Over at The New Republic, Jeet Heer puts forward the proposition that trigger warnings and safe spaces is about post-traumatic stress disorder:
And as the label has evolved, it’s taken on wide-ranging usage: PTSD is now used to diagnose the aftereffects of traumatic experiences ranging from domestic abuse to war-zone reporting. The label’s evolution isn’t totally discordant with its origins: The concept of PTSD was an organic outgrowth of research Shatan and Lifton did on civilians as well as soldiers. As far back as the DSM-III, PTSD encompassed traumas that could easily take place outside a military context, like surviving an earthquake. Most recently, the latest definition of PTSD in the DSM-5 (they dropped the roman numerals with this revision), expanded the definition to include the response to the trauma of “sexual assault … [and] recurring exposure that could apply to police officers or first responders.” PTSD has been studied in the context of the aftermath of Hurricane Katrina, in the effects on boys when they move to a wealthier neighborhood, and injuries suffered by athletes playing hockey and football. After Ferguson and Baltimore, there has been discussion of PTSD as a possible aftereffect of the riots.
The pervasiveness of this diagnosis has been cultural as much as medical. PTSD has shown up in everything from the comic strip “Doonesbury” to movies like The Hurt Locker and even more popular fare like the Bourne spy thrillers. This summer, moviegoers will meet Max, a dog that suffers PTSD after serving in Afghanistan. A recent memoir by conflict-zone reporter Mac McClelland was titled Irritable Hearts: A PTSD Love Story.
The explosion of trigger warnings and the growth of safe spaces is best understood as a consequence of the expanded social and cultural role that PTSD has assumed in our society. The concept of PTSD rests on the importance of buried memories—memory traces—which can be reignited as flashbacks. PTSD is, in a crucial sense, a theory of memory: It posits that for certain people the memory of a trauma always exists, lying just below the surface of consciousness, ready to be triggered. A theory of this sort will naturally lead to a heightened vigilance. In his path-breaking research, Shatan said we have to confront “the unconsummated grief of soldiers—impacted grief, in which an encapsulated, never-ending past deprives the present of meaning.” As silly as trigger warnings and safe spaces may seem, they are rooted in genuine, widely accepted science.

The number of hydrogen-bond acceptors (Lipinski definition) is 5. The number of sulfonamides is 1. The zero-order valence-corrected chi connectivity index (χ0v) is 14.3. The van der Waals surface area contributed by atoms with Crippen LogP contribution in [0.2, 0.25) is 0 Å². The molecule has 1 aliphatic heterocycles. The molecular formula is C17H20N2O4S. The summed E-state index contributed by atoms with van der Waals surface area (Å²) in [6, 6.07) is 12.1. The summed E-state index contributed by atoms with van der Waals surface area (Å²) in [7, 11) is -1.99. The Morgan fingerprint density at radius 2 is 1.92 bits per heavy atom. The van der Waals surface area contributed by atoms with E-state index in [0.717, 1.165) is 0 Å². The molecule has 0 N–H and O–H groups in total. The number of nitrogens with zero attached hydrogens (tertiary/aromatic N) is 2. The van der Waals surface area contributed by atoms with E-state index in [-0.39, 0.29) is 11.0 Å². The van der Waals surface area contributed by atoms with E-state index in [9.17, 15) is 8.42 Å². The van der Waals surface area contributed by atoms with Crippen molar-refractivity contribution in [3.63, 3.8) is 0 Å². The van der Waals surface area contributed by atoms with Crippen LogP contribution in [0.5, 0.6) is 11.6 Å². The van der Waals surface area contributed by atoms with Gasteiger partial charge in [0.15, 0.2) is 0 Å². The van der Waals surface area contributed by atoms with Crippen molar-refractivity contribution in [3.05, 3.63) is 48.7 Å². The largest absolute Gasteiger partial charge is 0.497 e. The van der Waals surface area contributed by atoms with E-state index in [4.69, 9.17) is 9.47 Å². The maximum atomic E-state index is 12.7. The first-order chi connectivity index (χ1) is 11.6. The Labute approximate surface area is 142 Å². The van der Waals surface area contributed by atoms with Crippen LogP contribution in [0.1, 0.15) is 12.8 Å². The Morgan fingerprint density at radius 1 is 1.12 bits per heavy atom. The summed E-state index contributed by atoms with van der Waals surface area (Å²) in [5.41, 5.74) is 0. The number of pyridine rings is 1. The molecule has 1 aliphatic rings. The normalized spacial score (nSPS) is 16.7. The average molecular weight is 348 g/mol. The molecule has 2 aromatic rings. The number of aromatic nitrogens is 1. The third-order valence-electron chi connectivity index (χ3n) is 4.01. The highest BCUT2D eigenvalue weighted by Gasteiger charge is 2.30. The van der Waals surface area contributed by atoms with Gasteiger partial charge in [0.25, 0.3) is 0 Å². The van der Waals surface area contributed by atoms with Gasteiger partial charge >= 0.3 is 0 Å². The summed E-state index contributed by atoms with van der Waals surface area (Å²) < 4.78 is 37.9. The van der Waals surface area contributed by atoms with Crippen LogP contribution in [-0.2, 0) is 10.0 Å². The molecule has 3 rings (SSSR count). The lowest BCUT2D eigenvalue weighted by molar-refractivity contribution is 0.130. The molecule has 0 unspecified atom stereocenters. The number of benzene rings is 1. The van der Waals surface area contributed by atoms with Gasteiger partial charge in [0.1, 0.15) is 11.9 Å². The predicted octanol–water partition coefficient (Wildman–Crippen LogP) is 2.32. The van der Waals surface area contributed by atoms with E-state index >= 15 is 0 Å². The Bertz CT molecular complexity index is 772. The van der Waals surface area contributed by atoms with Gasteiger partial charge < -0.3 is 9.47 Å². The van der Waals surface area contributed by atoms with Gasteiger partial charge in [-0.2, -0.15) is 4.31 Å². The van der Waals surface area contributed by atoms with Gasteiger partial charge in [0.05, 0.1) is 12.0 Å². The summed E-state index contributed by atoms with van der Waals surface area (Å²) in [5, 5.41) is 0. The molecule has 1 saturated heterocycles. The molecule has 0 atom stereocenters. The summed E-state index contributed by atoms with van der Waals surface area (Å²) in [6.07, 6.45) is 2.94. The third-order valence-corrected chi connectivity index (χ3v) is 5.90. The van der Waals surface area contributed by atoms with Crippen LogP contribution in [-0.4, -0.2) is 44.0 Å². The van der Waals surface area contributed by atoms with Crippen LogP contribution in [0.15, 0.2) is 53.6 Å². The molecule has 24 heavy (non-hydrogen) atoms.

In fairness to Heer, he describes trigger warnings and safe spaces as a “precarious and flimsy form” at the conclusion of his article. Nevertheless, if Heer’s argument is taken to its logical conclusion then exposure to conservative ideas is the equivalent of having been in exposed to war, surviving a natural disaster or terrorism, being a victim of physical or sexual assault, kidnapping or having sustained a serious injury as a result of violence or an accident. How else can one explain the behavior of left-wing activists at Columbia University and Oberlin College during recent lectures by Christina Hoff Sommers?
What being at war, in a natural disaster, in the midst of a terrorist attack or having sustained a serious injury by intent or accident have in common is that people find themselves in a situation beyond their control from which they cannot escape. These kind of events lead to the sort of trauma associated with PTSD. But how can mere ideas make people feel unsafe? Who is forcing anyone to listen to Christina Hoff Sommers or anyone else? And if someone truly finds her ideas objectionable then why not challenge her ideas? You know, ask questions? It does the mind and body good. When I was active in the NDP, I regularly read conservative magazines because I wanted to know what the other side was thinking. Now that I am a conservative, I do the same with left-wing publications because I still want to know what the other side is thinking. I want to know my adversaries and their ideas as well as I know myself.
Unfortunately, we have a generation of young leftists who have been conditioned by their parents, teachers and other authority figures as well as by their peers to hate conservatives and our ideas without knowing what our ideas actually are. Trigger warnings and safe spaces are but the latest manifestation of this closure of the mind. Jeet Heer might not necessarily endorse trigger warnings and safe spaces as a form of PTSD, but he certainly rationalizes it. To even entertain the idea that exposure to conservative ideas is a source of PTSD does the greatest harm to people who have actually endured PTSD be they soldiers or civilians.
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